Testing Red Wine for Sulfur Dioxide SO2 ppm

Hi All,
I'm newly back into wine making after a 10-15 year absense. I like to know
what's going as much as I can so I bought a sulfur dioxide testing kit. My
first batch is a South African Shiraz kit called "Selection" made by
Winexpert here in Canada. My first SO2 tests were a little vague because I
was still getting use to observing the colour changes as I added my
indicator solution. My batch is currently at 1.020 SG (almost ready for
tranfer) and I have settled on 16ppm for free SO2 in the wine. Does this
sound on track?
The other question I wanted to ask is if I want to age some bottles longer
than others can I progressively add more sulfite while bottling? How much
would be appropriate? I was thinking I would bottle some to be drinkable in
six months, some to be drinkable in 18-24 months and some for 4-5 years. Do
people do this? Thx.
Reply to
Alan Smithee
If your pH is below 3.5, then 15ppm free SO2 is at the lower limit of adequacy, IMHO, as an antioxidant. You'll need progressively more free SO2 as the pH gets higher. Please note that the Ripper method commonly used for titrets and kits is not the most accurate, so you may want to shoot for 25-30ppm free SO2 to play it safe.
Seems like a lot of work to have different levels of SO2 in the different bottles. You probably won't taste the SO2 until at least 50 ppm, so how about putting 50 ppm free SO2 in all bottles you plan to age over a year? Some people I know don't taste free SO2 until over 100 ppm.
Reply to
Posted this before but it didn't come through, so again - there is no point really in measuring SO2 levels while the wine is still fermenting as this one is. as a rule of thumn, you can assume there is prety much no free SO2 left after the ferment, do the the 1st sulfite addition based on that and only then start measuring if you want to keep precise control on the SO2 levels.
As Gene said, Ripper is known to exaggerate the levels, especially for red wines - the typical value I've seen around is 15-20ppm over the real level. So you should take that into account.
This being a Wineexpert kit, I think their standard recommendation is to add 1/4 tsp sulfite if you're bulk aging the wine before bottling, otherwise just follow the kit instructions. That said, there is no issue in fine-tuning the sulfite additions during bottling as Alan's asking about and it's not that much work - I'd just make sure to mark the different batches clearly to know when to open the bottle! If doing it this way, I'd shoot for something like +10ppm for 2 years aging, +25ppm for 5 years.
Lastly, are you sure the wine will last and improve in the bottle for that long? If not then go easy on the sulfite - oversulfiting is one of the most common winemaking mistakes and pretty hard to rectify.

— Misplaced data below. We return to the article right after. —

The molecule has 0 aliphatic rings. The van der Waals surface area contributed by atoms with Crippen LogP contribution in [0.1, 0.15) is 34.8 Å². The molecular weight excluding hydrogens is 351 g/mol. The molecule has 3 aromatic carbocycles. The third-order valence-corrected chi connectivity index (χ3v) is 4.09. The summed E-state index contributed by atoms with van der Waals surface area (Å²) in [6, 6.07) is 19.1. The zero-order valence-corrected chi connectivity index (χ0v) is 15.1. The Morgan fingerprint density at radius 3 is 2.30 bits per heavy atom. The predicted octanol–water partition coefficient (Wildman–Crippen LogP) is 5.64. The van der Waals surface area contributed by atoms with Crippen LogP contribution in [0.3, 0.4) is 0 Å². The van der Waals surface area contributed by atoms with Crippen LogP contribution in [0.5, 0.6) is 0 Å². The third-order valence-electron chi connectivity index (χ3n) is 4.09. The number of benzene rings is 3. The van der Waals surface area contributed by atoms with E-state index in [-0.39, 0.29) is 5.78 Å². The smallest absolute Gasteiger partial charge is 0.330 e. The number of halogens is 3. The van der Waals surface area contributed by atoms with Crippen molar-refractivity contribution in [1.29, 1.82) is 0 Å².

Reply to
How would I make a liquid "stock" solution for sulfite addition? My kit has two small packets, one is potassium metabisulfite and one of potassium sorbate. I'm thinking the first ten bottles get the recommended dosage of sulfite from the manufacturer, the next ten get 50 per cent more, and the last ten get double or 100 per cent the recommended dosage. My question again is how much sulfite powder do I weigh into say a 150 ml of water? I'm thinking thirds work best. Also, I don't know if my test kit is what you call a "Ripper". My test kit has be draw out 10ml of wine in a syringe, dilute it with 50mls of water. Add 1/8 of a teaspoon of "powder A" (labeled Oxalic Acid), swish, and then "powder B" (Don't know?). And then I swish it around and start adding drops of "Solution Y" (Don't know?) two drops at a time until the colour turns. Each two drops represents two ppm. Then I do a second test, nearly the same as the first except I add 25 drops of "Solution X" (Don't know?) and then add "Solution Y" until it changes colour. Then I subtract the ppm of the second test from the first test to establish the wine's ppm. It's a kit made by Spagnol's Beer and Wine Making in New Westminster B.C. here in Canada. Sound familiar? Thx.
Reply to
Alan Smithee
It does sound familiar as I'm actually pretty close to you - Burnaby - and visit that store 3-4 times a year. I've seen this one but haven't used it so can't really say for sure. I wonder if it's a proprietary product because I haven't seen it anywhere else. They also carry Titrets and that's what most people usually use unless they go with a full blown lab equipment. These are glass ampules that contain a test solution and you keep drawing sample wine into them until the colour changes. The test is based on the Ripper method.
I haven't seen oxalic acid mentioned anywhere in SO2 tests so can't say how the Spagnol's tests works - maybe somebody else knows here? For the test precision, you could test 2-3 batches of different wines with both methods and see how much the results differ. Or just calibrate based on the smell, taste and development of the wine - but it can take a while to relate those impressions to the sulfite levels.
For the stock solution - what works well for me is the method from Iverson's book. 1/4 tsp of sulfite powder gives about 50ppm free sulfite for 5 gals of wine, i.e., 25 bottles. So if I'm doing small additions for bottling, I'd dissolve the 1/4 tsp in 25ml of water. Adding 1 ml of the solution into a bottle then boosts the sulfite by 50ppm, so if I want to raise it by say 10ppm, I'd add 0.2ml. A 1 ml pipette works great for measuring this, a 1 ml syringe would probably work just as well.
If you do the additions to the bulk wine, you can use the same approach, just calculate for the # of gallons you have. There is no reason to add too much water to the sulfite powder - I find 20-25ml per 1/4 tsp is a good compromise in getting a decent precision and not diluting the wine unnecessarily.
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